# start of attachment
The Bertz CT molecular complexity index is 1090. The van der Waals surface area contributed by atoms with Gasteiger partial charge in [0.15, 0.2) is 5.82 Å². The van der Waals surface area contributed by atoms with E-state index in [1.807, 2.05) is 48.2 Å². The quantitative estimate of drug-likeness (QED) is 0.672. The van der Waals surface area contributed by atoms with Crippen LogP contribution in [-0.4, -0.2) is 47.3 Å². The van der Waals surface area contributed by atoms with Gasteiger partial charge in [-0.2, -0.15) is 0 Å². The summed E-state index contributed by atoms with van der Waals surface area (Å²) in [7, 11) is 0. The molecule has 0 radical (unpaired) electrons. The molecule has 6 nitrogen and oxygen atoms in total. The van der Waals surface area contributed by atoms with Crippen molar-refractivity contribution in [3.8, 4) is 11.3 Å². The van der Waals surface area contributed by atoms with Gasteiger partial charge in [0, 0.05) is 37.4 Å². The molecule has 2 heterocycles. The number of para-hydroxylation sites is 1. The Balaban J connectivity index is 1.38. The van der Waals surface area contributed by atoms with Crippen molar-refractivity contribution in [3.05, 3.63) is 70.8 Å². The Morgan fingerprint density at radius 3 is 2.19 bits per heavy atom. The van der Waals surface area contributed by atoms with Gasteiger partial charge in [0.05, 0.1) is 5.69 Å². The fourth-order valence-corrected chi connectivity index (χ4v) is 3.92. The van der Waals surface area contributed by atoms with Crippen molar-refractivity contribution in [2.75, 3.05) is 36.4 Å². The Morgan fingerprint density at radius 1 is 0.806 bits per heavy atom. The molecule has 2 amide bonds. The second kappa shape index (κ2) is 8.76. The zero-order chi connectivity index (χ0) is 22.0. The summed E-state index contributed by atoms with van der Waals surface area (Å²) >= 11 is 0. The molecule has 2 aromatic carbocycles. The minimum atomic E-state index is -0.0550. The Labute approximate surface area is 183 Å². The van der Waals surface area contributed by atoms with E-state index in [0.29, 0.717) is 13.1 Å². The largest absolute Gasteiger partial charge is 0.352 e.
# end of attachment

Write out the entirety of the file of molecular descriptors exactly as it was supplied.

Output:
The Bertz CT molecular complexity index is 1090. The van der Waals surface area contributed by atoms with Gasteiger partial charge in [0.15, 0.2) is 5.82 Å². The van der Waals surface area contributed by atoms with E-state index in [1.807, 2.05) is 48.2 Å². The quantitative estimate of drug-likeness (QED) is 0.672. The van der Waals surface area contributed by atoms with Crippen LogP contribution in [-0.4, -0.2) is 47.3 Å². The van der Waals surface area contributed by atoms with Gasteiger partial charge in [-0.2, -0.15) is 0 Å². The summed E-state index contributed by atoms with van der Waals surface area (Å²) in [7, 11) is 0. The molecule has 0 radical (unpaired) electrons. The molecule has 6 nitrogen and oxygen atoms in total. The van der Waals surface area contributed by atoms with Crippen molar-refractivity contribution in [3.8, 4) is 11.3 Å². The van der Waals surface area contributed by atoms with Gasteiger partial charge in [0, 0.05) is 37.4 Å². The molecule has 2 heterocycles. The number of para-hydroxylation sites is 1. The Balaban J connectivity index is 1.38. The van der Waals surface area contributed by atoms with Crippen molar-refractivity contribution in [3.05, 3.63) is 70.8 Å². The Morgan fingerprint density at radius 3 is 2.19 bits per heavy atom. The van der Waals surface area contributed by atoms with Gasteiger partial charge in [0.05, 0.1) is 5.69 Å². The fourth-order valence-corrected chi connectivity index (χ4v) is 3.92. The van der Waals surface area contributed by atoms with Crippen molar-refractivity contribution in [2.75, 3.05) is 36.4 Å². The Morgan fingerprint density at radius 1 is 0.806 bits per heavy atom. The molecule has 2 amide bonds. The second kappa shape index (κ2) is 8.76. The zero-order chi connectivity index (χ0) is 22.0. The summed E-state index contributed by atoms with van der Waals surface area (Å²) >= 11 is 0. The molecule has 2 aromatic carbocycles. The minimum atomic E-state index is -0.0550. The Labute approximate surface area is 183 Å². The van der Waals surface area contributed by atoms with E-state index in [0.29, 0.717) is 13.1 Å². The largest absolute Gasteiger partial charge is 0.352 e.